The Track One reading is taken from the opening chapter of Proverbs. Wisdom speaks in personified form in Proverbs and is introduced in that role in the very start of the collection. Wisdom is the teacher who sets out the way of wisdom and warns of the dangers of following an easier, seductive, yet ultimately foolish way. “Those who listen to me will be secure” is also the counsel of Jesus Christ, the wisdom of God, prefigured here in Proverbs. The disciples and all followers must take up their cross and walk in his way, his path, even as it seems hard. The way of the world does not offer the ability to save one’s life, and striving along that path paradoxically ends in loss, as Ecclesiastes reminds us in his wisdom. But the wisdom of the cross is greater than all human wisdom, and this is the path in which the wise find life. The psalmist describes this in terms of God’s law, written into creation itself, declaring his glory by doing his bidding unceasingly and effortlessly. Without speech or language yet communicating God’s glory through obedience to his created wisdom. Law derives from this same wisdom, and it is to be desired more than gold. Peter and the disciples and all who follow Jesus must pray to be delivered from presumptuous sins, and must be given clean hearts by God in Christ.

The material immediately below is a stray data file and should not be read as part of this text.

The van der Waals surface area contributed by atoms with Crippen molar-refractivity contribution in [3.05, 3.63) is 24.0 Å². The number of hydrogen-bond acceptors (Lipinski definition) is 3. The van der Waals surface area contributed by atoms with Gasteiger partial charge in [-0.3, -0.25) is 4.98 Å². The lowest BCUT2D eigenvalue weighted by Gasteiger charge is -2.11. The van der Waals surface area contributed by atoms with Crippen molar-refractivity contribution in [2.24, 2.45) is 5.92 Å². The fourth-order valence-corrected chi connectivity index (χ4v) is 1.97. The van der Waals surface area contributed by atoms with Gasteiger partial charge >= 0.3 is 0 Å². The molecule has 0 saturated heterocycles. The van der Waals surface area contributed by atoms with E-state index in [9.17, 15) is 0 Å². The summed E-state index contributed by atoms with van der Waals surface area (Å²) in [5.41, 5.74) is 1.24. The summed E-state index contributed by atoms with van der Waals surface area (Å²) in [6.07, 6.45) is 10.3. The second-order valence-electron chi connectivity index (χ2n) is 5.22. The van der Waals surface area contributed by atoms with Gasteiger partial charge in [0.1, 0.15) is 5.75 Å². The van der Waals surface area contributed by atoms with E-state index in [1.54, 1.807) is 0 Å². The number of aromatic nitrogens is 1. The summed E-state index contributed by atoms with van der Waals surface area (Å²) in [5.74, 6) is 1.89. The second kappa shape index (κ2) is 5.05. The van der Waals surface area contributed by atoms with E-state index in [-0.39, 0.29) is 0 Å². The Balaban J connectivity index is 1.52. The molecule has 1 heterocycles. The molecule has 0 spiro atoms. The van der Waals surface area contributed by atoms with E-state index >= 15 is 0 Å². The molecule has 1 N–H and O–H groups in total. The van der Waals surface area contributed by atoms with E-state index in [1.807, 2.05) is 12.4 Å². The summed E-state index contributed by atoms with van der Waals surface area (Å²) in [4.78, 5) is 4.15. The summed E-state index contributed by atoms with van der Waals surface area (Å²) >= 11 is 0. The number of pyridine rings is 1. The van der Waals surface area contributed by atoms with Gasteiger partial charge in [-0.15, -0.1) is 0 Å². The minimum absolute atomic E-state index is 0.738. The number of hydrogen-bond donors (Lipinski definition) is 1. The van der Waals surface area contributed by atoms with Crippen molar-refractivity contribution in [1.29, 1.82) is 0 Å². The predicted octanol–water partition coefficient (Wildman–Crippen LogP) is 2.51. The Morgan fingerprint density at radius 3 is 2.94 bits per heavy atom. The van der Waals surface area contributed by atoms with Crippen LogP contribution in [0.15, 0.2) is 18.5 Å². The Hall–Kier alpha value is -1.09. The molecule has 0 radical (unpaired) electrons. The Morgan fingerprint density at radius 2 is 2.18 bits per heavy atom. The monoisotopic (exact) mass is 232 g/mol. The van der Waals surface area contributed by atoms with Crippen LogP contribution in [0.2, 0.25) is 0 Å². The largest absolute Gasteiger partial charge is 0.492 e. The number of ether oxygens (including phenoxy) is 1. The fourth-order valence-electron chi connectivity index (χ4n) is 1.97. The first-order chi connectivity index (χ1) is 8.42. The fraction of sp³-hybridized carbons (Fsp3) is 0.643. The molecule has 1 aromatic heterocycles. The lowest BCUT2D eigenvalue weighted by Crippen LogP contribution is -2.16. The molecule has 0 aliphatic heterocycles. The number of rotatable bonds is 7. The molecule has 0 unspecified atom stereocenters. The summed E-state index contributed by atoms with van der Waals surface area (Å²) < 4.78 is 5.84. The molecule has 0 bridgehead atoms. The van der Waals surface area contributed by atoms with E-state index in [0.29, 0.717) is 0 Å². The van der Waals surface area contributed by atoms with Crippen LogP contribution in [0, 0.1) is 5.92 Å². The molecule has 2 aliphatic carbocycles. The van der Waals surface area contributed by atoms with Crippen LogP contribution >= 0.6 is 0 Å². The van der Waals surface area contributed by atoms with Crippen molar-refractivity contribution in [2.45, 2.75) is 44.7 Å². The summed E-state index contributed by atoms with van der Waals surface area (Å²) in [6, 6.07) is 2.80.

“Let the words of my mouth and the meditation of my heart be acceptable in your sight, O Lord, my strength and my redeemer” is justly the prayer of the Christian preacher, that she might open her mouth in wisdom, cleansed by God’s word.
Which brings us properly into the range of James chapter 3, our Epistle reading for today. False speaking, preemptory rebuking, path walking as the simple, orienting ourselves outside of God’s wisdom and God’s law – all of these arise naturally in us, and need no encouragement. They are defaults.
James uses the example of the tongue, which though small, steers like the tiny rudder on a mighty ship, and boasts of this great exploit. Taming this organ is harder than any taming known to man in the world of fierce and powerful animals. The challenge is clear. But the gift of correction and rebuke and proper following is before us in the Gospel, behind the Lord Christ who shows the way to life through his death, and who grants us the wisdom of the law written now in our hearts by his hand. His tongue the tongue of the servant, the tongue of wisdom, taught anew morning by morning, and ready to guide our ship along its way.